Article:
5 Stars Out Of 5
June 17, 2013
The Reformed Expository Commentary is a series that aims to provide a fresh exposition of the Biblical text for today's generation. In the series introduction the series editors (Phil Ryken & Richard Phillips) lay out the four fundamental commitments in this series. They are:
1) To be biblical - that is to pay careful attention to the text and exposit the Scriptures. There is less focus on the original language and structure and more focus on the story that the passage is telling.
2) Unashamedly Doctrinal - this series approaches the text from a Reformed perspective, as found in the Bible.
3) Redemptive-Historical - this means that they believe in the unity and continuity of the Bible, and interpret it in a Christ centered approach for all of Scripture.
4) Practical - by applying the truths found in the Scriptures to contemporary challenges in life.
Now on to aesthetics. This Commentary looks great. While this isn't a huge selling point, and certainly not a reason to chose one commentary over another, I must say that this one looks really nice on the bookshelf, especially when you have more than one in the series.
Richard Phillips is the contributor for the volume on Hebrews and he has done an outstanding job. His exposition is very readable for pastor and layman alike. This commentary, just like others in the series, reads like a book. I found that it flowed together nicely and thus would make a wonderful devotional read. Phillips has a way of making sense of difficult passages of scripture and making them easy to understand for his reader. This truth is clearly seen throughout this commentary. I want to focus on Hebrews 6:4-8 because this is one of the most difficult passages in all of Scripture. Phillips presents three main views of this passage:
1) The view that the "those who have fallen away" speaks of believers. The problem that this view faces is that it contradicts many other passages that speak of eternal security. (John 10:28-29; John 6:36-40; Romans 8:38-39). Also, the conclusion of this passage in Hebrews is one of assurance for those who have trusted in the gospel. For these reasons Phillips rejects this idea.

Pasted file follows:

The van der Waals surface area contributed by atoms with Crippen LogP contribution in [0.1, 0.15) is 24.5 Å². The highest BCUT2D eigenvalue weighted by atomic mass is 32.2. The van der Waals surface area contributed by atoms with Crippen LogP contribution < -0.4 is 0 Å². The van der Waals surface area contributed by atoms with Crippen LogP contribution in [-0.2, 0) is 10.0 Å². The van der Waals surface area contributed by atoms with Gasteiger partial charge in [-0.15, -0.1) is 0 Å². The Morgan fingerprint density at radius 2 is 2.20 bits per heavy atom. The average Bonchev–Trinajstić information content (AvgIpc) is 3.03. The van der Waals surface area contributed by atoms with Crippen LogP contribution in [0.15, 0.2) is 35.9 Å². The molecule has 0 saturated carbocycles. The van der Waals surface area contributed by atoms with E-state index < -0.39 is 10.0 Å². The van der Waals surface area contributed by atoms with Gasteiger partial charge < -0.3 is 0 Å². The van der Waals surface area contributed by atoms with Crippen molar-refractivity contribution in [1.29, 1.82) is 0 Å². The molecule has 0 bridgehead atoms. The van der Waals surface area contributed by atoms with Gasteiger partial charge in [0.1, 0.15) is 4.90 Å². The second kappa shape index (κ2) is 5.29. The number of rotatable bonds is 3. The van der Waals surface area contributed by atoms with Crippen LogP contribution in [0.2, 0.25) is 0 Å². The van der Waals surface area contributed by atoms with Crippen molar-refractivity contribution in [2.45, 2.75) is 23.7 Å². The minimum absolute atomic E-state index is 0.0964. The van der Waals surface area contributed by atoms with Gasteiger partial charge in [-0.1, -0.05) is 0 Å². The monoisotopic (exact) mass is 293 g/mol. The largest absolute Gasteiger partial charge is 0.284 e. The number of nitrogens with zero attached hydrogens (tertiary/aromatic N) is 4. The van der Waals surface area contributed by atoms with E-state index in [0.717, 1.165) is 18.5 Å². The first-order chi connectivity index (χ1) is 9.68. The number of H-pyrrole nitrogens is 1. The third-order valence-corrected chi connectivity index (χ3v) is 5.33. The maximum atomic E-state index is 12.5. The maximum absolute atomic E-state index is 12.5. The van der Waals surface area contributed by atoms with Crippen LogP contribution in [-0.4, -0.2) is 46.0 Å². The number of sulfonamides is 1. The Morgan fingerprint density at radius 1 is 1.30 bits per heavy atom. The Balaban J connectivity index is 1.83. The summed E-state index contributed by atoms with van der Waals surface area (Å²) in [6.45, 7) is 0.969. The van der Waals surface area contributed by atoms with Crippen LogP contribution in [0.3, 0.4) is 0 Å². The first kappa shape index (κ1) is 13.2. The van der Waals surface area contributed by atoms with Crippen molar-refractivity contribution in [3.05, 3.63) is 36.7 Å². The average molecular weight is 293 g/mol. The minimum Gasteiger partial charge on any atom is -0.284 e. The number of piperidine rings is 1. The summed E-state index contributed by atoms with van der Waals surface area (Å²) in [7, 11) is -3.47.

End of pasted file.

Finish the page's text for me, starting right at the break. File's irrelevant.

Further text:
2) The second view is that the "language describes participation in the sacramental like of the church." This means that those who fall away participate in all the activities that would make one look like a Christian, but they are not and at some point fall away. Phillips says that he is not "hostile" to this view but feels the third view best handles this text.
3) The third view makes the point that the book of Hebrews contains "five major exhortations", with the other four making reference to the Old Testament, this exhortation focusing specifically on the exodus. The main thought being that there were many who received much of God's blessing during the exodus but eventually rebelled from Him.
Phillips closing statement tied the second and third views together well. He states, "This passage describes professors of faith who are within the church community - church members, as we would say today - who experience the benefits of God's blessing in the church without ever personally committing themselves to faith in Christ." This certainly does seem to be the best conclusion from this text when it is read in light of the rest of Scripture.
If you enjoy studying the Word of God and are looking for a solid commentary that is readable and will profit you greatly, then do yourself a favor and purchase this commentary. It is well worth it and would make a wonderful companion to the book of Hebrews.
I received a free copy of this commentary from P&R Publishing in exchange for an honest review.